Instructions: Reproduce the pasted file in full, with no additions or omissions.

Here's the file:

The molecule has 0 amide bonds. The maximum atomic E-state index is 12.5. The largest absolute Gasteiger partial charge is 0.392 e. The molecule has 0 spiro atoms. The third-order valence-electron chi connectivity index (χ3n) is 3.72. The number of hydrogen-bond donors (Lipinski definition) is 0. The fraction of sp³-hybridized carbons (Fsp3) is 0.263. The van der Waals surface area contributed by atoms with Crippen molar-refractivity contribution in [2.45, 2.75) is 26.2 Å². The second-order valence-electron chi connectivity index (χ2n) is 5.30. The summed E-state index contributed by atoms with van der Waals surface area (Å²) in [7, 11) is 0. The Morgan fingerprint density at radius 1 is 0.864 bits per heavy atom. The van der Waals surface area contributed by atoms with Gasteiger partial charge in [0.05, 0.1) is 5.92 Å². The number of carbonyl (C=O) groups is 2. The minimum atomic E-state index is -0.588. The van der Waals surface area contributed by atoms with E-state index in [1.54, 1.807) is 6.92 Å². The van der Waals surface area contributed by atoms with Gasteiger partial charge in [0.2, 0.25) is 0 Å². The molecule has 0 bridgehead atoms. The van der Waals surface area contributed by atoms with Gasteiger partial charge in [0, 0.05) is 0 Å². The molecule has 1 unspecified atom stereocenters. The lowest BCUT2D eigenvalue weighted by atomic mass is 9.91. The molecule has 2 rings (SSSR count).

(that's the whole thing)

The molecule has 0 amide bonds. The maximum atomic E-state index is 12.5. The largest absolute Gasteiger partial charge is 0.392 e. The molecule has 0 spiro atoms. The third-order valence-electron chi connectivity index (χ3n) is 3.72. The number of hydrogen-bond donors (Lipinski definition) is 0. The fraction of sp³-hybridized carbons (Fsp3) is 0.263. The van der Waals surface area contributed by atoms with Crippen molar-refractivity contribution in [2.45, 2.75) is 26.2 Å². The second-order valence-electron chi connectivity index (χ2n) is 5.30. The summed E-state index contributed by atoms with van der Waals surface area (Å²) in [7, 11) is 0. The Morgan fingerprint density at radius 1 is 0.864 bits per heavy atom. The van der Waals surface area contributed by atoms with Gasteiger partial charge in [0.05, 0.1) is 5.92 Å². The number of carbonyl (C=O) groups is 2. The minimum atomic E-state index is -0.588. The van der Waals surface area contributed by atoms with E-state index in [1.54, 1.807) is 6.92 Å². The van der Waals surface area contributed by atoms with Gasteiger partial charge in [0.2, 0.25) is 0 Å². The molecule has 0 bridgehead atoms. The van der Waals surface area contributed by atoms with Gasteiger partial charge in [0, 0.05) is 0 Å². The molecule has 1 unspecified atom stereocenters. The lowest BCUT2D eigenvalue weighted by atomic mass is 9.91. The molecule has 2 rings (SSSR count).